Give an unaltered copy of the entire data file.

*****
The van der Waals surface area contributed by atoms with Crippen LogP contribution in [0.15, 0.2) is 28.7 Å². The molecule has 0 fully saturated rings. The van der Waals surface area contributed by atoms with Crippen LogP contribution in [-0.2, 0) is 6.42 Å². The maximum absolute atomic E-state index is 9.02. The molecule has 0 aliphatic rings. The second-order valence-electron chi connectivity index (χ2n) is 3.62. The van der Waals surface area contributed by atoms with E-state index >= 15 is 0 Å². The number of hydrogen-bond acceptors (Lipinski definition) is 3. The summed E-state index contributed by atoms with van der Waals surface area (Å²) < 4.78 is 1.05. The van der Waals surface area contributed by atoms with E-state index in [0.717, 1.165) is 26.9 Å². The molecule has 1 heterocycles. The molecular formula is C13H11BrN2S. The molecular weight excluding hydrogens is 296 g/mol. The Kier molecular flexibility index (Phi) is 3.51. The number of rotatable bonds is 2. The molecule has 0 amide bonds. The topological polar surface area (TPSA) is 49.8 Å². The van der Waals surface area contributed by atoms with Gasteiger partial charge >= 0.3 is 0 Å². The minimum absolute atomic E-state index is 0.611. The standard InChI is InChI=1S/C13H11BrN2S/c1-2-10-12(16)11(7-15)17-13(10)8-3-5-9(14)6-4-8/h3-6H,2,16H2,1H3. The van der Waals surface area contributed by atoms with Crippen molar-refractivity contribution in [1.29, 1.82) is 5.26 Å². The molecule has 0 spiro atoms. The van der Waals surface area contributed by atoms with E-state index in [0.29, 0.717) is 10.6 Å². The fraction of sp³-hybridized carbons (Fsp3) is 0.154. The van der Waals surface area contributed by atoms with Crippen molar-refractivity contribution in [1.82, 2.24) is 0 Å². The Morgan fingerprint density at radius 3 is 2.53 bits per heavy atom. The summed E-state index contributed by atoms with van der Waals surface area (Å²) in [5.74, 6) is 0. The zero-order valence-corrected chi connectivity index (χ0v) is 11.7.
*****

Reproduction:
The van der Waals surface area contributed by atoms with Crippen LogP contribution in [0.15, 0.2) is 28.7 Å². The molecule has 0 fully saturated rings. The van der Waals surface area contributed by atoms with Crippen LogP contribution in [-0.2, 0) is 6.42 Å². The maximum absolute atomic E-state index is 9.02. The molecule has 0 aliphatic rings. The second-order valence-electron chi connectivity index (χ2n) is 3.62. The van der Waals surface area contributed by atoms with E-state index >= 15 is 0 Å². The number of hydrogen-bond acceptors (Lipinski definition) is 3. The summed E-state index contributed by atoms with van der Waals surface area (Å²) < 4.78 is 1.05. The van der Waals surface area contributed by atoms with E-state index in [0.717, 1.165) is 26.9 Å². The molecule has 1 heterocycles. The molecular formula is C13H11BrN2S. The molecular weight excluding hydrogens is 296 g/mol. The Kier molecular flexibility index (Phi) is 3.51. The number of rotatable bonds is 2. The molecule has 0 amide bonds. The topological polar surface area (TPSA) is 49.8 Å². The van der Waals surface area contributed by atoms with Gasteiger partial charge >= 0.3 is 0 Å². The minimum absolute atomic E-state index is 0.611. The standard InChI is InChI=1S/C13H11BrN2S/c1-2-10-12(16)11(7-15)17-13(10)8-3-5-9(14)6-4-8/h3-6H,2,16H2,1H3. The van der Waals surface area contributed by atoms with Crippen molar-refractivity contribution in [1.29, 1.82) is 5.26 Å². The molecule has 0 spiro atoms. The van der Waals surface area contributed by atoms with E-state index in [0.29, 0.717) is 10.6 Å². The fraction of sp³-hybridized carbons (Fsp3) is 0.154. The van der Waals surface area contributed by atoms with Crippen molar-refractivity contribution in [1.82, 2.24) is 0 Å². The Morgan fingerprint density at radius 3 is 2.53 bits per heavy atom. The summed E-state index contributed by atoms with van der Waals surface area (Å²) in [5.74, 6) is 0. The zero-order valence-corrected chi connectivity index (χ0v) is 11.7.